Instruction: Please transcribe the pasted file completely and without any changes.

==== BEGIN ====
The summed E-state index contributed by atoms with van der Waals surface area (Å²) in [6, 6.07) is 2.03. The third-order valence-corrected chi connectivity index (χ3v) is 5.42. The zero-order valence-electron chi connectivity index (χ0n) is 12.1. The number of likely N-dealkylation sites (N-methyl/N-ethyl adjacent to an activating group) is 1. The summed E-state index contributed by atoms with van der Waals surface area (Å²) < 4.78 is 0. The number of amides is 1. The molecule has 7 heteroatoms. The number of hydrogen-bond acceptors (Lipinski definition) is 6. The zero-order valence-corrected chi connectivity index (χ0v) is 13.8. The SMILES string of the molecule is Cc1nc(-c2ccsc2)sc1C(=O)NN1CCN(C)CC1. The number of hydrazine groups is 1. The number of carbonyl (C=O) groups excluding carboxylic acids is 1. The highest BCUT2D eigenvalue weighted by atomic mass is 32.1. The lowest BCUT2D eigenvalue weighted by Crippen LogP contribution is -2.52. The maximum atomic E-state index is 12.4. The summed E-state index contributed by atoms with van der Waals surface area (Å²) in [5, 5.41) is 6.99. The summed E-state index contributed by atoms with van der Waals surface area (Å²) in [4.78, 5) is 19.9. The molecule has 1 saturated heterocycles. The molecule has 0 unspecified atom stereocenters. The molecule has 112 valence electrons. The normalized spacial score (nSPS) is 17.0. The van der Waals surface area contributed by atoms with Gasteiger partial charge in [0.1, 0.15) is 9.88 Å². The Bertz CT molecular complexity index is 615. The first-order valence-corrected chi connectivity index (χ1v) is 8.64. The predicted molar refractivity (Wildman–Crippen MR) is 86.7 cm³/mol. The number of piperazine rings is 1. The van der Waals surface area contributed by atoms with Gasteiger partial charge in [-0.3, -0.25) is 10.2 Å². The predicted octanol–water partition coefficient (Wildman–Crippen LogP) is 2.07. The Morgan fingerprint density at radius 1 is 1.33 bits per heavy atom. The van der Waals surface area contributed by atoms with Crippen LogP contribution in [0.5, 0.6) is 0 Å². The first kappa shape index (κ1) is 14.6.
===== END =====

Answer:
The summed E-state index contributed by atoms with van der Waals surface area (Å²) in [6, 6.07) is 2.03. The third-order valence-corrected chi connectivity index (χ3v) is 5.42. The zero-order valence-electron chi connectivity index (χ0n) is 12.1. The number of likely N-dealkylation sites (N-methyl/N-ethyl adjacent to an activating group) is 1. The summed E-state index contributed by atoms with van der Waals surface area (Å²) < 4.78 is 0. The number of amides is 1. The molecule has 7 heteroatoms. The number of hydrogen-bond acceptors (Lipinski definition) is 6. The zero-order valence-corrected chi connectivity index (χ0v) is 13.8. The SMILES string of the molecule is Cc1nc(-c2ccsc2)sc1C(=O)NN1CCN(C)CC1. The number of hydrazine groups is 1. The number of carbonyl (C=O) groups excluding carboxylic acids is 1. The highest BCUT2D eigenvalue weighted by atomic mass is 32.1. The lowest BCUT2D eigenvalue weighted by Crippen LogP contribution is -2.52. The maximum atomic E-state index is 12.4. The summed E-state index contributed by atoms with van der Waals surface area (Å²) in [5, 5.41) is 6.99. The summed E-state index contributed by atoms with van der Waals surface area (Å²) in [4.78, 5) is 19.9. The molecule has 1 saturated heterocycles. The molecule has 0 unspecified atom stereocenters. The molecule has 112 valence electrons. The normalized spacial score (nSPS) is 17.0. The van der Waals surface area contributed by atoms with Gasteiger partial charge in [0.1, 0.15) is 9.88 Å². The Bertz CT molecular complexity index is 615. The first-order valence-corrected chi connectivity index (χ1v) is 8.64. The predicted molar refractivity (Wildman–Crippen MR) is 86.7 cm³/mol. The number of piperazine rings is 1. The van der Waals surface area contributed by atoms with Gasteiger partial charge in [-0.3, -0.25) is 10.2 Å². The predicted octanol–water partition coefficient (Wildman–Crippen LogP) is 2.07. The Morgan fingerprint density at radius 1 is 1.33 bits per heavy atom. The van der Waals surface area contributed by atoms with Crippen LogP contribution in [0.5, 0.6) is 0 Å². The first kappa shape index (κ1) is 14.6.